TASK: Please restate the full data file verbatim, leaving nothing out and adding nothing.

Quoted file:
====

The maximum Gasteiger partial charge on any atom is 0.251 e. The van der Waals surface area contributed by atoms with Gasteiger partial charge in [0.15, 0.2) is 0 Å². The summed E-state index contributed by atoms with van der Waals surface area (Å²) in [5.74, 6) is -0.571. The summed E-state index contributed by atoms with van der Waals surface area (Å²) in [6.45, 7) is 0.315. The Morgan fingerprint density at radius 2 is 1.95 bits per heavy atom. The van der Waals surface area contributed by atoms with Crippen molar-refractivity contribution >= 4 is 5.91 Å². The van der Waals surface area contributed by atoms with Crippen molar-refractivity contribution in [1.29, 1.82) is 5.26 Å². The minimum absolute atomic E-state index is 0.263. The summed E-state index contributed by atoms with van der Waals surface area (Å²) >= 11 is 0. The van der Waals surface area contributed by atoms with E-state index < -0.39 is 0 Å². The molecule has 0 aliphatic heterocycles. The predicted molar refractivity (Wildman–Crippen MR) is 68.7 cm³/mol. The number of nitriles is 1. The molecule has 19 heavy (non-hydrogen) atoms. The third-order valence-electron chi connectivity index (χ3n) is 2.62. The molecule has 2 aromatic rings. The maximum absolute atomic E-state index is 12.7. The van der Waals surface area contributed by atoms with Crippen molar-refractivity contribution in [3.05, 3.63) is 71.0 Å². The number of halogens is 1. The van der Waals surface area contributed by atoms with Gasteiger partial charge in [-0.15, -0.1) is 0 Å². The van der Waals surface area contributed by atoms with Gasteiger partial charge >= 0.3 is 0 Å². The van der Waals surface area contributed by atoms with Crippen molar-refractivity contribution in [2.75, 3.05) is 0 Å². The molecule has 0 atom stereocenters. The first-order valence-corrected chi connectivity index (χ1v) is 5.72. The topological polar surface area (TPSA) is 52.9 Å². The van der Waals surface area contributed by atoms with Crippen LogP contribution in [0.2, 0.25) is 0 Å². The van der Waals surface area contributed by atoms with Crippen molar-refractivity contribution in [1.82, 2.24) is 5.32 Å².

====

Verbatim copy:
The maximum Gasteiger partial charge on any atom is 0.251 e. The van der Waals surface area contributed by atoms with Gasteiger partial charge in [0.15, 0.2) is 0 Å². The summed E-state index contributed by atoms with van der Waals surface area (Å²) in [5.74, 6) is -0.571. The summed E-state index contributed by atoms with van der Waals surface area (Å²) in [6.45, 7) is 0.315. The Morgan fingerprint density at radius 2 is 1.95 bits per heavy atom. The van der Waals surface area contributed by atoms with Crippen molar-refractivity contribution >= 4 is 5.91 Å². The van der Waals surface area contributed by atoms with Crippen molar-refractivity contribution in [1.29, 1.82) is 5.26 Å². The minimum absolute atomic E-state index is 0.263. The summed E-state index contributed by atoms with van der Waals surface area (Å²) >= 11 is 0. The van der Waals surface area contributed by atoms with E-state index < -0.39 is 0 Å². The molecule has 0 aliphatic heterocycles. The predicted molar refractivity (Wildman–Crippen MR) is 68.7 cm³/mol. The number of nitriles is 1. The molecule has 19 heavy (non-hydrogen) atoms. The third-order valence-electron chi connectivity index (χ3n) is 2.62. The molecule has 2 aromatic rings. The maximum absolute atomic E-state index is 12.7. The van der Waals surface area contributed by atoms with Crippen molar-refractivity contribution in [3.05, 3.63) is 71.0 Å². The number of halogens is 1. The van der Waals surface area contributed by atoms with Gasteiger partial charge in [-0.15, -0.1) is 0 Å². The van der Waals surface area contributed by atoms with Gasteiger partial charge >= 0.3 is 0 Å². The van der Waals surface area contributed by atoms with Crippen molar-refractivity contribution in [2.75, 3.05) is 0 Å². The molecule has 0 atom stereocenters. The first-order valence-corrected chi connectivity index (χ1v) is 5.72. The topological polar surface area (TPSA) is 52.9 Å². The van der Waals surface area contributed by atoms with Crippen LogP contribution in [0.2, 0.25) is 0 Å². The van der Waals surface area contributed by atoms with Crippen molar-refractivity contribution in [1.82, 2.24) is 5.32 Å².